Fox News moved Hannity’s show from 10 p.m. to 9 p.m. as part of a broader shakeup of its prime-time line-up, designed in part to counter a dramatic ratings surge by rival MSNBC, led by Maddow, the biggest ratings winner of the Trump era.
In the first week of the head-to-head battle between Sean Hannity and Rachel Maddow, the conservative heavyweight drew significantly higher ratings than his liberal counterpart.
Hannity pulled out all the stops, bringing in Steve Bannon, Bill O’Reilly, Paul Ryan and Rush Limbaugh to boost his numbers. It appears to have worked: The Fox News pundit pulled in an average of 3,498,000 viewers from Monday through Thursday, with 713,000 in the key adult 25-54 demographic, according to early Nielsen figures.
Maddow averaged 2,649,000 viewers, with 599,000 adults 25-54. CNN’s 9 p.m. hour — which usually features Anderson Cooper’s “AC360,” but this week had two special town halls — finished third, with 1,173,000 viewers and 416,000 in the key demographic.
Representatives from Fox News and MSNBC declined to comment.
Hannity’s big numbers allow Fox News to claim bragging rights and, for the moment, grab back the 9 p.m. crown from MSNBC.
On Tuesday, MSNBC announced that “The Rachel Maddow Show” had finished the third quarter as the top cable news program in total viewers (2.7 million) and adults 25-54 (606,000), according to Nielsen. It was the first time an MSNBC show has claimed that title for a quarter. The show’s Nielsen ratings had shot up 75 percent compared with the same period last year, leading MSNBC to its best ratings quarter ever.
Overall, though, for the 63rd straight quarter, Fox News was still the most watched cable news network, even with a schedule that has been in flux since the departures of Megyn Kelly in January and Bill O’Reilly in April, when he was forced out amid allegations of sexual harassment. Hannity’s move to 9 p.m. cleared the way for a new show for conservative commentator Laura Ingraham at 10 p.m., set to launch Oct. 30.
“The Five,” which had been occupying Fox News’ 9 p.m. slot since O’Reilly’s ouster, finished the third quarter behind Maddow, with 2.3 million viewers and 486,000 adults 25-54, according to Nielsen. It has since returned to its 5 p.m. time slot. CNN’s “AC360” was a distant third, with 1.2 million viewers and 403,000 in the key demographic.
In the third quarter, Hannity averaged 2.5 million viewers at 10 p.m. (533,000 adults 25-54), per Nielsen. The figure trailed Maddow, though the 10 p.m. hour typically has fewer viewers than 9 p.m. So, when Fox News announced that Hannity was moving back to 9, headlines buzzed about a showdown between him and his liberal foil.
Gemma Puglisi, a professor at American University’s School of Communication, said that once a ratings pattern is established, there will be value in the bragging rights. Whoever comes out No. 1 will benefit from added buzz and have an easier time attracting new viewers, predicted Puglisi, who worked many years, partly as a producer, at NBC News, and also had brief stints at both CNN and Fox News.
“I think this kind of battle is fueling people to watch,” she said. “Everybody likes winners.”
According to television analysts, however, it would be a mistake to overreact to Hannity’s good week. Moreover, they say, when it comes to advertising, the rivalry has only limited impact.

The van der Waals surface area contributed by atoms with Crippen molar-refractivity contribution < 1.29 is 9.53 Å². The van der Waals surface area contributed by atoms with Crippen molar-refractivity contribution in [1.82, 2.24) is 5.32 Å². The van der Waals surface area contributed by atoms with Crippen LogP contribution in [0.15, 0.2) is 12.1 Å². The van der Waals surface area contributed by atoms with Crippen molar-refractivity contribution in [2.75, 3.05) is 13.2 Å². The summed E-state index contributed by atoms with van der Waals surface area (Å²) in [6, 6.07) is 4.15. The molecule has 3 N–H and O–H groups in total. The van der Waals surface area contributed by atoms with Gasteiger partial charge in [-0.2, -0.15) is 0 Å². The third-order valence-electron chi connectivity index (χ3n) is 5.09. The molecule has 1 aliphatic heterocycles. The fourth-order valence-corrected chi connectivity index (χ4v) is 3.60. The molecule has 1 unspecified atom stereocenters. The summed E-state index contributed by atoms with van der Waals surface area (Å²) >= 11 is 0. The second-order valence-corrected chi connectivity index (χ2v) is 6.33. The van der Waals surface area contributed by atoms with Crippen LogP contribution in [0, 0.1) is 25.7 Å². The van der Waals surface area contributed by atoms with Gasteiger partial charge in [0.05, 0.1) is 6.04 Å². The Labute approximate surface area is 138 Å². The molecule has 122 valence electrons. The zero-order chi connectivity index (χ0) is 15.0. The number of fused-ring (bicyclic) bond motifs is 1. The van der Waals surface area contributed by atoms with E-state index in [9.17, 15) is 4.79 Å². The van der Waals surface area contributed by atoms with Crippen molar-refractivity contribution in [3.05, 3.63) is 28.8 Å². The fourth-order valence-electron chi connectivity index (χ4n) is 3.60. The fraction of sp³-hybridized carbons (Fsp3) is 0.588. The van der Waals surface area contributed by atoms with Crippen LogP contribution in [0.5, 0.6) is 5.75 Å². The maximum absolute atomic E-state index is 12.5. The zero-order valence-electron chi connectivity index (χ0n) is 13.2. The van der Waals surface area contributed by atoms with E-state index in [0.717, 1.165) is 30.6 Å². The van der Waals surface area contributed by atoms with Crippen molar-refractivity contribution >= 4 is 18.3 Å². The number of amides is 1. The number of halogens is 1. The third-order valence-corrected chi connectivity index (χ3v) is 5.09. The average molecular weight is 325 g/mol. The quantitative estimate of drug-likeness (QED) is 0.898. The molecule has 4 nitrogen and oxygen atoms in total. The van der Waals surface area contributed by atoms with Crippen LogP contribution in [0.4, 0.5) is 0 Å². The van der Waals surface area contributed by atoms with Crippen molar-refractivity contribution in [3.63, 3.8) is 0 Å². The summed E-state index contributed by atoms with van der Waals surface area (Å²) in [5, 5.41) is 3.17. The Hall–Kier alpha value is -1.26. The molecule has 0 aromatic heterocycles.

“I wouldn’t make a lot out of it,” Joseph Bonner, a senior analyst for communications and technology at Argus Research, said of the ratings. He emphasized that just one week isn’t enough to draw conclusions and noted that Hannity’s high profile guests likely helped goose his ratings. “Certainly bragging rights, but I don’t think MSNBC is going to be canceling Maddow or anything.”
More broadly, the ratings competition between Maddow and Hannity has little impact on advertising, according to Scott Robson, an analyst at research firm Kagan. While it’s fun for the networks to battle head to head, he said, the audiences for Hannity and Maddow are so different that the two shows aren’t directly competing for advertisers.
Just 21 percent of Fox News or MSNBC viewers ever tune into the rival network, according to Kagan’s numbers. “It’s normally a lot higher if you look at any other networks,” Robson said. “There’s not that big of an audience duplication there.”
He added that only five advertisers run commercials on both shows: AARP, AT&T, CenturyLink, Gain detergent and National Car Rental. Both Hannity and Maddow feature their fair share of pharmaceutical and insurance spots, but Robson said advertisers are almost certainly using internal data to cater to each show’s viewer base. Shifts in ratings, he said, were unlikely to cause a drug company to shift its ad for a particular drug from Hannity to Maddow or vice-versa.
Robson added that Hannity was likely aided this week by strong conservative interest in the Republican Senate special election runoff in Alabama. “There’s still many more shows to go and I’m sure that as the news shifts and guests change, we could see the dynamics go back and forth,” he said.
According to Brian Wieser, a senior analyst at Pivotal Research, if anyone should be worried, it’s CNN. Given the general growth in the cable news audience, he said, “CNN is significantly underperforming, Fox News is performing roughly in line, and MSNBC is growing dramatically.”
Despite finishing in third, a CNN insider pointed to 23 percent overall growth — and 32 percent in adults 25-54 — in the 9 p.m. hour from a year ago and the substance of the network’s programming, including a town hall this week on NFL player protests.
“This isn’t a zero sum game,” the insider said. “The partisan networks do what they do, while this week CNN had more reporters on the ground covering the humanitarian crises in Puerto Rico and had an incredibly informative and smart town hall.”